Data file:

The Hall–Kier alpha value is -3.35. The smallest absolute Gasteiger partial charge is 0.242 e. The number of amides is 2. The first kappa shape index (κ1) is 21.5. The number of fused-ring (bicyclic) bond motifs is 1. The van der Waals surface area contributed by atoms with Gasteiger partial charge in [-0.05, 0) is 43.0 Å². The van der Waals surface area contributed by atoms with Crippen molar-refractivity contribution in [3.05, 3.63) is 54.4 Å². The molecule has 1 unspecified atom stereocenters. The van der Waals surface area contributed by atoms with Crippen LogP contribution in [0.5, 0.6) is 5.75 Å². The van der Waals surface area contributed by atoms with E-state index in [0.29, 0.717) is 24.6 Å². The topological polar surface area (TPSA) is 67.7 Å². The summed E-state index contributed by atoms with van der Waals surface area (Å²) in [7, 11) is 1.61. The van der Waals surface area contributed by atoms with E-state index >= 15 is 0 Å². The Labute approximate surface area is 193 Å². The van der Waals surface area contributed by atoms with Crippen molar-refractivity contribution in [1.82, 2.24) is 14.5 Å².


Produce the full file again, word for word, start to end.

The Hall–Kier alpha value is -3.35. The smallest absolute Gasteiger partial charge is 0.242 e. The number of amides is 2. The first kappa shape index (κ1) is 21.5. The number of fused-ring (bicyclic) bond motifs is 1. The van der Waals surface area contributed by atoms with Gasteiger partial charge in [-0.05, 0) is 43.0 Å². The van der Waals surface area contributed by atoms with Crippen molar-refractivity contribution in [3.05, 3.63) is 54.4 Å². The molecule has 1 unspecified atom stereocenters. The van der Waals surface area contributed by atoms with Crippen LogP contribution in [0.5, 0.6) is 5.75 Å². The van der Waals surface area contributed by atoms with E-state index in [0.29, 0.717) is 24.6 Å². The topological polar surface area (TPSA) is 67.7 Å². The summed E-state index contributed by atoms with van der Waals surface area (Å²) in [7, 11) is 1.61. The van der Waals surface area contributed by atoms with E-state index >= 15 is 0 Å². The Labute approximate surface area is 193 Å². The van der Waals surface area contributed by atoms with Crippen molar-refractivity contribution in [1.82, 2.24) is 14.5 Å².